As wood burning stoves have become increasingly popular over the last few years, so has the need to prepare and store your logs effectively for a roaring winter fire. While many choose to have their logs delivered ‘ready-made’, there is a huge amount of money to be saved as well as satisfaction to be had by preparing your own, from wood you have gathered locally on common land or trees that you have felled in the garden. If you are considering this option, it is well worth checking out our range of log splitters which start from just over £250 for an electric version, such as our Handy THLS-4 and really take the strain out of chopping, as well as the sometimes precarious nature of using an axe. Supplied with a 1500 watt motor that powers a splitting force of over 4 tonnes, it can handle logs up to 37cm long and 25cm in diameter at a rate of up to 100 logs an hour. Features also include a safety guard and table that meet the latest safety regulations, as well as a carrying handle and sturdy wheels to allow easy transportation.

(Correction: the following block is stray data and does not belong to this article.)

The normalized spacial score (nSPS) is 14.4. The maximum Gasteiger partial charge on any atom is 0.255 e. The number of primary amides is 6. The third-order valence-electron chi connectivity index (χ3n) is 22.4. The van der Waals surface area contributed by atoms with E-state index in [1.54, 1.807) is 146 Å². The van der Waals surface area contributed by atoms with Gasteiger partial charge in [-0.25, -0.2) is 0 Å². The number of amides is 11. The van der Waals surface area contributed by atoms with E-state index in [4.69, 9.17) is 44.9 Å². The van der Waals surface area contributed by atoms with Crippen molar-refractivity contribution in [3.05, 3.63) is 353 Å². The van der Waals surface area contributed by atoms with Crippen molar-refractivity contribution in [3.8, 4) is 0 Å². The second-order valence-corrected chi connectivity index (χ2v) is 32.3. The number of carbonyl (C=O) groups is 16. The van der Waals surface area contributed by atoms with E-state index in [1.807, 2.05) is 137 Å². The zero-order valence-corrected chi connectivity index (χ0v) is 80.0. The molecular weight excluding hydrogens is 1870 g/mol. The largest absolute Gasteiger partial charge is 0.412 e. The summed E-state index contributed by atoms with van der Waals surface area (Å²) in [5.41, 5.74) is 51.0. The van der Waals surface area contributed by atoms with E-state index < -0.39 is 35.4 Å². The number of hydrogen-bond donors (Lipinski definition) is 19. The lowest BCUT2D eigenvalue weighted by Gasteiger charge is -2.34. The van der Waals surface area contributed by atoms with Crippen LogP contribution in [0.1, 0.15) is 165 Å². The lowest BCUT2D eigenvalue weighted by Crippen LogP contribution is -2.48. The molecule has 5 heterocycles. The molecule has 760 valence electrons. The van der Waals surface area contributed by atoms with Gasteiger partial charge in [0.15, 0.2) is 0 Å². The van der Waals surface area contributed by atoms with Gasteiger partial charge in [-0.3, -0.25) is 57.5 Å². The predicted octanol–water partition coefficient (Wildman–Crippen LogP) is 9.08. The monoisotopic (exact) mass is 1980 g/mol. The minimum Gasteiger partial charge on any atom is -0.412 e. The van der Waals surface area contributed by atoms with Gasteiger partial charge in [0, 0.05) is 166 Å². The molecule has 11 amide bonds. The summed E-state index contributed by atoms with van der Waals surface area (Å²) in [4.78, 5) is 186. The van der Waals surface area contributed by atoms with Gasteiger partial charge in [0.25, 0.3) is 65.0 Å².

No matter how you prepare your wood, the crucial part of keeping a hungry wood burner happy is to use dry, well-seasoned logs. If you are going for open-air storage, our first recommendation is to stack your logs neatly, ensuring that if it rains only the top layer will get wet. Ideally your stack should be close to a wall or fence for protection but not touching it to allow air to pass between logs. As moisture is the enemy of a good fire, it is also worth thinking about the prevailing winds and what direction rain is likely to come, as well as avoiding storing your wood under trees which will drip moisture onto them long after the skies have cleared. Another good tip is to stack your wood on a pallet to keep it off of the ground and also to sheet over the top with tarpaulin as long as you don’t cover your wood stack completely otherwise you will compromise air circulation. Height wise, then limit your enthusiasm to around 1 metre as a taller stack can become unstable and a hazard to children or pets.